Yesterday was definitely a happy mail day. I finally received some custom clothing labels! These labels are from New York Custom Labels and the whole process was super easy.
I designed a simple label format in illustrator. I chose the unbleached cotton labels that are folded on each end. It took about 4 weeks to receive them but they were definitely worth the wait.
I contemplated getting woven labels and I’m so glad I didn’t. I love the look of these and plus they’re soft. So no irritation like you might get with woven tags.
I love how the tag sort of seals the deal on a garment and makes it feel finished.
I feel like this year more than ever people are completely over 2016 and ready to start fresh with 2017. I most certainly am ready for what 2017 holds because I’m getting MARRIED!
This year I have decided to invest in not one, but THREE planners. Crazy right? When scrolling through instagram, I would see bloggers and designers with more than one planner and I didn’t understand why that was necessary. Well boy do I now. Being an adult with a schedule, a sewer needing to keep projects on schedule, and a blogger I thought it was time to get more organized.
My first and newest planner is Colette’s Sewing Planner. I pre-ordered it and I was basically staring at the mailbox until it came.This planner is basically set up to plan a wardrobe, much like their Wardrobe Architect project. It has a section where you can put in your measurements and general favorites. Then it is divided into two sections Spring/Summer and Fall/Winter. At the beginning of each there are two pages where you can put your goals/inspiration/pallette. Then there are tons of project pages.
Last but not least, there is a resource section. Here, there are measurement conversions, a needle chart and croquoises.
I have LOVED using mine so far.
The next planner I’m going to be using in 2017 is the Get to Work Book by Elise Joy. I’ve been eyeballing this planner for awhile and I finally made the investment. My goal is to use this planner primarily to schedule my blog and projects. It’s definitely geared towards people who want to get stuff done! Each month features a print that you can tear out for inspiration, a monthly look, and then weekly views.I ordered this back in October and I’ve been dying to use it. I also ordered the today marker for it. It’s essentially a bookmark with a ruler and ‘Today’ tab.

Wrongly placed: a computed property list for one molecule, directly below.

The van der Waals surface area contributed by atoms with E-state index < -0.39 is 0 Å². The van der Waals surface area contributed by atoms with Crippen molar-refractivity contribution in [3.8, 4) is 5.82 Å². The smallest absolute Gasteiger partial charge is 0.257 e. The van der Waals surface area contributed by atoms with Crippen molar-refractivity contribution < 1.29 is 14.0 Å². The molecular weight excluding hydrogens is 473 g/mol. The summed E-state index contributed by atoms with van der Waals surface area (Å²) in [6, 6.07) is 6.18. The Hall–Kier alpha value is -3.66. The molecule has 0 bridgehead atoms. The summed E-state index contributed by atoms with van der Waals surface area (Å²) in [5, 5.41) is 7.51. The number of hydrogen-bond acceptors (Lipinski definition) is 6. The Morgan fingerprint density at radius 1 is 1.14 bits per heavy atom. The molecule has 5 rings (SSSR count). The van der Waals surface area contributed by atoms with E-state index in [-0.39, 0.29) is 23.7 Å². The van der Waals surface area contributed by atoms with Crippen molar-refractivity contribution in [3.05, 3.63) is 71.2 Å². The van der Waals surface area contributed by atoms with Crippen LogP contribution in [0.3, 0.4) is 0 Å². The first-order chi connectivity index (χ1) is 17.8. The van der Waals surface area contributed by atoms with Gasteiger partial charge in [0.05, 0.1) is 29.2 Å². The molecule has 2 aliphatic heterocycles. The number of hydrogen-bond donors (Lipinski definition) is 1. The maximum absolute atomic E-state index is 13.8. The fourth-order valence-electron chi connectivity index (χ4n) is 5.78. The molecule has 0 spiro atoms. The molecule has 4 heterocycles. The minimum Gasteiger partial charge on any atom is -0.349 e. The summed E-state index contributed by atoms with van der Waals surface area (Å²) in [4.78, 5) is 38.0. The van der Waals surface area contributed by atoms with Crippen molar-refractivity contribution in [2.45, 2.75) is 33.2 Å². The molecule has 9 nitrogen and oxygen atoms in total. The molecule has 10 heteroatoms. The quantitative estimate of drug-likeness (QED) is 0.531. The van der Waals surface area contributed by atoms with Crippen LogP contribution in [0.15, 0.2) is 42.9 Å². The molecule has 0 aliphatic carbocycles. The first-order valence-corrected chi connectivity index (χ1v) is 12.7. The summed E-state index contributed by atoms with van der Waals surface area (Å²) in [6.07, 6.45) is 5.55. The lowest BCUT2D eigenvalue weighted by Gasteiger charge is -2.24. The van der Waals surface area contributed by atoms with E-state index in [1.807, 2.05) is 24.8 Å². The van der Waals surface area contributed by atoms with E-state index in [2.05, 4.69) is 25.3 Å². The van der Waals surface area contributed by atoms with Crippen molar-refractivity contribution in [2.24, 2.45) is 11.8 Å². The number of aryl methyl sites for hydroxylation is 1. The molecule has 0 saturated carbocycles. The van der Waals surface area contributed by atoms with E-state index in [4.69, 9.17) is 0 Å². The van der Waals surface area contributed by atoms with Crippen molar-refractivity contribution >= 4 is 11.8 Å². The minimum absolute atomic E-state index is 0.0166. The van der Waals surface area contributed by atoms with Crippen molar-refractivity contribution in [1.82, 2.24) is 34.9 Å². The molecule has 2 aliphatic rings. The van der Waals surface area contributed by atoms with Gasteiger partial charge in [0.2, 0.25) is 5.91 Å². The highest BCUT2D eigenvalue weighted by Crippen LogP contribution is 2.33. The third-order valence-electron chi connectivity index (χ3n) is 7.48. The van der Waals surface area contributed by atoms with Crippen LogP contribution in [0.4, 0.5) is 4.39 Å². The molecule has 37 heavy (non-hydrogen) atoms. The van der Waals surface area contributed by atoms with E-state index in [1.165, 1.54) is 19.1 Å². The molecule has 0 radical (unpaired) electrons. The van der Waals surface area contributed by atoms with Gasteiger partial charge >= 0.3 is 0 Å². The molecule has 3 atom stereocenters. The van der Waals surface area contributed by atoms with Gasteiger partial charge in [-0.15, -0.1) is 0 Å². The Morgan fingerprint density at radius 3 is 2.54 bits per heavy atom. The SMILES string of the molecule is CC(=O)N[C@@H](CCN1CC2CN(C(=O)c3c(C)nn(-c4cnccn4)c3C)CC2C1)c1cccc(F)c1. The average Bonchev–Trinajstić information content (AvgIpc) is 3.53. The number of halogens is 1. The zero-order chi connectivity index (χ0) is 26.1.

My third planner I will be using is a 5×8 May Designs notebook. What’s so great about these is they are so cute and customizable. I choose a graphic pattern from their Sugar & Cloth collection. I then choose to put a funny quote on the front.
I needed a light smallish planner I could keep in my purse and use for appointments and such. I also ordered this planner back in September (they had big sale so it worked out perfectly) but I did something dumb. I order a 2016 planner instead of a 2017 one. So I’ve had to do some creative fixing.
I’ve also invested in some cute accessories. Theses stamps are perfect for planners.
These stamps are made to stick on an acrylic block to use them. I’ve been using something random every time I used my stamps from A Beautiful Mess so I finally invested in some stamps blocks. These are great because they have a grid.
I recently sold a piece on Etsy and I needed a clean way to cover the back stitches. I’ve experimented in the past with different ways to do this and decided to share the best way with ya’ll!
Here’s how to do it.
Finished work and embroidery hoop
Figure out how big your hoop is, either by measuring or by looking on the hoop itself for a number.
If you are measuring your hoop, use the inside hoop and measure from the outside of the wood.
Now depending on what equipment you have you can either draw out the circle by tracing it, create it in Illustrator/Photoshop/InDesign or use a few of the standard templates I’ve provided (download at the bottom).
I prefer to use a heavy paper but copy paper works just fine. In the top picture, I recycled and used a brown paper grocery bag (I really like how that one turned out). Cut out your circle.
*Bonus Tip: If you use a brown paper bag, iron it first so it will lay flat.
Now it is time to decorate the back if you want. Stamp your logo, write a sweet note, or leave it blank (I added my logo to the back when I made my template in Illustrator). I have also provided you with a few templates as well (download at the bottom).
Now flip your work over and position the circle where you want it. Use a glue stick to glue it to the back of the fabric.
Now put the work back into the hoop, pulling it tight as you go.
Tighten hoop and cut off excess fabric.
If you want the work to be permanent, you can glue the fabric around the edges of the hoop.
And that’s it! Simple huh?
I recently purchased some fabric from Etsy and while I was searching I ran across some things that I thought might be helpful tips for people who are buying or selling vintage fabric.